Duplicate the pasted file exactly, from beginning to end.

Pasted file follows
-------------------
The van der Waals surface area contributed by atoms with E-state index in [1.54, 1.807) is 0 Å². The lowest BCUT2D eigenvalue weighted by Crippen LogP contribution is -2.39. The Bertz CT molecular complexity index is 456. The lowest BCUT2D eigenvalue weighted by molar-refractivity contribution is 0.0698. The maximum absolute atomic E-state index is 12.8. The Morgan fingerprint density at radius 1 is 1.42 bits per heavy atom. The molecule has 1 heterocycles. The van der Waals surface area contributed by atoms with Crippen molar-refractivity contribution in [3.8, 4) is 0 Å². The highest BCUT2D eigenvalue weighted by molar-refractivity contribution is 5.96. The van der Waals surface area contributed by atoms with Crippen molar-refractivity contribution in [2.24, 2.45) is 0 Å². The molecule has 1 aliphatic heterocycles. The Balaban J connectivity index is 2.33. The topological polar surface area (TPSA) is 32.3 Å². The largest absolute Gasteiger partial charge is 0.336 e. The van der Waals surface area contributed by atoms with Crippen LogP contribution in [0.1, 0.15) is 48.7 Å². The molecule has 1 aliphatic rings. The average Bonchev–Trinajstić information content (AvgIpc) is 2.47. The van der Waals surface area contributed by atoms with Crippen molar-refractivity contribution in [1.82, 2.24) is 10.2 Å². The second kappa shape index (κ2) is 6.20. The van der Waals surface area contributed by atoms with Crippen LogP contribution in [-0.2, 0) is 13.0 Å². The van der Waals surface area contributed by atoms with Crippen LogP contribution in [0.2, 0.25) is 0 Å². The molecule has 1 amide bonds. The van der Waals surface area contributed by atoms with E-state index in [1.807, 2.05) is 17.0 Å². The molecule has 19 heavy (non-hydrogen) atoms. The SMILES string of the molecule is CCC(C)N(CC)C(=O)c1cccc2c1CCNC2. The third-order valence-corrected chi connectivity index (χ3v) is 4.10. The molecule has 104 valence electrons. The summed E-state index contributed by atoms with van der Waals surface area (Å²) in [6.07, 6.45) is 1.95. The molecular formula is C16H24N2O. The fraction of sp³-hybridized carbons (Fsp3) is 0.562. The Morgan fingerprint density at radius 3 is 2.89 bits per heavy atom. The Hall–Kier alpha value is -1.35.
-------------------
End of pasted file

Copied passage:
The van der Waals surface area contributed by atoms with E-state index in [1.54, 1.807) is 0 Å². The lowest BCUT2D eigenvalue weighted by Crippen LogP contribution is -2.39. The Bertz CT molecular complexity index is 456. The lowest BCUT2D eigenvalue weighted by molar-refractivity contribution is 0.0698. The maximum absolute atomic E-state index is 12.8. The Morgan fingerprint density at radius 1 is 1.42 bits per heavy atom. The molecule has 1 heterocycles. The van der Waals surface area contributed by atoms with Crippen molar-refractivity contribution in [3.8, 4) is 0 Å². The highest BCUT2D eigenvalue weighted by molar-refractivity contribution is 5.96. The van der Waals surface area contributed by atoms with Crippen molar-refractivity contribution in [2.24, 2.45) is 0 Å². The molecule has 1 aliphatic heterocycles. The Balaban J connectivity index is 2.33. The topological polar surface area (TPSA) is 32.3 Å². The largest absolute Gasteiger partial charge is 0.336 e. The van der Waals surface area contributed by atoms with Crippen LogP contribution in [0.1, 0.15) is 48.7 Å². The molecule has 1 aliphatic rings. The average Bonchev–Trinajstić information content (AvgIpc) is 2.47. The van der Waals surface area contributed by atoms with Crippen molar-refractivity contribution in [1.82, 2.24) is 10.2 Å². The second kappa shape index (κ2) is 6.20. The van der Waals surface area contributed by atoms with Crippen LogP contribution in [-0.2, 0) is 13.0 Å². The van der Waals surface area contributed by atoms with Crippen LogP contribution in [0.2, 0.25) is 0 Å². The molecule has 1 amide bonds. The van der Waals surface area contributed by atoms with E-state index in [1.807, 2.05) is 17.0 Å². The molecule has 19 heavy (non-hydrogen) atoms. The SMILES string of the molecule is CCC(C)N(CC)C(=O)c1cccc2c1CCNC2. The third-order valence-corrected chi connectivity index (χ3v) is 4.10. The molecule has 104 valence electrons. The summed E-state index contributed by atoms with van der Waals surface area (Å²) in [6.07, 6.45) is 1.95. The molecular formula is C16H24N2O. The fraction of sp³-hybridized carbons (Fsp3) is 0.562. The Morgan fingerprint density at radius 3 is 2.89 bits per heavy atom. The Hall–Kier alpha value is -1.35.